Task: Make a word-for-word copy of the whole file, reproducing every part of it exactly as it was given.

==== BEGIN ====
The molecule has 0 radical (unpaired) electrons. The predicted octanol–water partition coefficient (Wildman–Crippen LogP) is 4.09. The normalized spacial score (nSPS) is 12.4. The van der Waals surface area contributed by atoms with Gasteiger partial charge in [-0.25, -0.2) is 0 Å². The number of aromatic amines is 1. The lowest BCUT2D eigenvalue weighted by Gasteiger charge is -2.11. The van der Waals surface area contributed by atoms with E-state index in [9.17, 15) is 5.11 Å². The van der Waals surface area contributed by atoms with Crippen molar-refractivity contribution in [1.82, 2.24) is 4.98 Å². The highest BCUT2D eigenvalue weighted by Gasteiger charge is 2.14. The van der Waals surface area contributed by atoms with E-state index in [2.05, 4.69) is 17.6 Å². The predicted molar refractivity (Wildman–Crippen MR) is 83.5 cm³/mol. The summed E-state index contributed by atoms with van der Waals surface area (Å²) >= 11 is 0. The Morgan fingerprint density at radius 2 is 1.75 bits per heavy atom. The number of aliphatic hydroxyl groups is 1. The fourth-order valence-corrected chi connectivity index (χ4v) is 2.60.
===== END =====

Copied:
The molecule has 0 radical (unpaired) electrons. The predicted octanol–water partition coefficient (Wildman–Crippen LogP) is 4.09. The normalized spacial score (nSPS) is 12.4. The van der Waals surface area contributed by atoms with Gasteiger partial charge in [-0.25, -0.2) is 0 Å². The number of aromatic amines is 1. The lowest BCUT2D eigenvalue weighted by Gasteiger charge is -2.11. The van der Waals surface area contributed by atoms with E-state index in [9.17, 15) is 5.11 Å². The van der Waals surface area contributed by atoms with Crippen molar-refractivity contribution in [1.82, 2.24) is 4.98 Å². The highest BCUT2D eigenvalue weighted by Gasteiger charge is 2.14. The van der Waals surface area contributed by atoms with E-state index in [2.05, 4.69) is 17.6 Å². The predicted molar refractivity (Wildman–Crippen MR) is 83.5 cm³/mol. The summed E-state index contributed by atoms with van der Waals surface area (Å²) >= 11 is 0. The Morgan fingerprint density at radius 2 is 1.75 bits per heavy atom. The number of aliphatic hydroxyl groups is 1. The fourth-order valence-corrected chi connectivity index (χ4v) is 2.60.